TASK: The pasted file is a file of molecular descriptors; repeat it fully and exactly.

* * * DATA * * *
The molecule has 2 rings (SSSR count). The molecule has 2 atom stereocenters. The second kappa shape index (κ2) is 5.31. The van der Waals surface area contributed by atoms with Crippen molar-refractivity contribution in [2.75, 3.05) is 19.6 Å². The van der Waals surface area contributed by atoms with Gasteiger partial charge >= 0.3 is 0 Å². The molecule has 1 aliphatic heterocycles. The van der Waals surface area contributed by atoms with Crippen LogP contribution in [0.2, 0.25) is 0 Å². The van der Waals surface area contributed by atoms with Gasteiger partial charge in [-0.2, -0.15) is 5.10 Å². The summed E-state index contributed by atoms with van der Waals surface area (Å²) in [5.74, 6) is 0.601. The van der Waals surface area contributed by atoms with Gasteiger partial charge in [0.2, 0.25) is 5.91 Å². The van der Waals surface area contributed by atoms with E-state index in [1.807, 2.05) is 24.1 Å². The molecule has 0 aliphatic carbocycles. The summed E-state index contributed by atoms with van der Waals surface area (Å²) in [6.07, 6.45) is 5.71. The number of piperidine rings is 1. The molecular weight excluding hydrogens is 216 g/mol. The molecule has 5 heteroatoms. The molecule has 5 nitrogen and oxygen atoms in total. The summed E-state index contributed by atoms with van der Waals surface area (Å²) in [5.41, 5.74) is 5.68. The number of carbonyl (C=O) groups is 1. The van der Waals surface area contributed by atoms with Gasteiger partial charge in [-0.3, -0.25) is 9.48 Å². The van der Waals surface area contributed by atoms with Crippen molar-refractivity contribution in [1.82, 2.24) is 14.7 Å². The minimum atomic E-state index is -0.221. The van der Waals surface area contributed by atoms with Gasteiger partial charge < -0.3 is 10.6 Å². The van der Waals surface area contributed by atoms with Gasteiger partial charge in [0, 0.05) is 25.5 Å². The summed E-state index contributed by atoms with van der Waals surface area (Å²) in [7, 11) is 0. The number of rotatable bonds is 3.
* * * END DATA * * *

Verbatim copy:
The molecule has 2 rings (SSSR count). The molecule has 2 atom stereocenters. The second kappa shape index (κ2) is 5.31. The van der Waals surface area contributed by atoms with Crippen molar-refractivity contribution in [2.75, 3.05) is 19.6 Å². The van der Waals surface area contributed by atoms with Gasteiger partial charge >= 0.3 is 0 Å². The molecule has 1 aliphatic heterocycles. The van der Waals surface area contributed by atoms with Crippen LogP contribution in [0.2, 0.25) is 0 Å². The van der Waals surface area contributed by atoms with Gasteiger partial charge in [-0.2, -0.15) is 5.10 Å². The summed E-state index contributed by atoms with van der Waals surface area (Å²) in [5.74, 6) is 0.601. The van der Waals surface area contributed by atoms with Gasteiger partial charge in [0.2, 0.25) is 5.91 Å². The van der Waals surface area contributed by atoms with E-state index in [1.807, 2.05) is 24.1 Å². The molecule has 0 aliphatic carbocycles. The summed E-state index contributed by atoms with van der Waals surface area (Å²) in [6.07, 6.45) is 5.71. The number of piperidine rings is 1. The molecular weight excluding hydrogens is 216 g/mol. The molecule has 5 heteroatoms. The molecule has 5 nitrogen and oxygen atoms in total. The summed E-state index contributed by atoms with van der Waals surface area (Å²) in [5.41, 5.74) is 5.68. The number of carbonyl (C=O) groups is 1. The van der Waals surface area contributed by atoms with Gasteiger partial charge in [-0.3, -0.25) is 9.48 Å². The van der Waals surface area contributed by atoms with Crippen molar-refractivity contribution in [1.82, 2.24) is 14.7 Å². The minimum atomic E-state index is -0.221. The van der Waals surface area contributed by atoms with Gasteiger partial charge < -0.3 is 10.6 Å². The van der Waals surface area contributed by atoms with Gasteiger partial charge in [0, 0.05) is 25.5 Å². The summed E-state index contributed by atoms with van der Waals surface area (Å²) in [7, 11) is 0. The number of rotatable bonds is 3.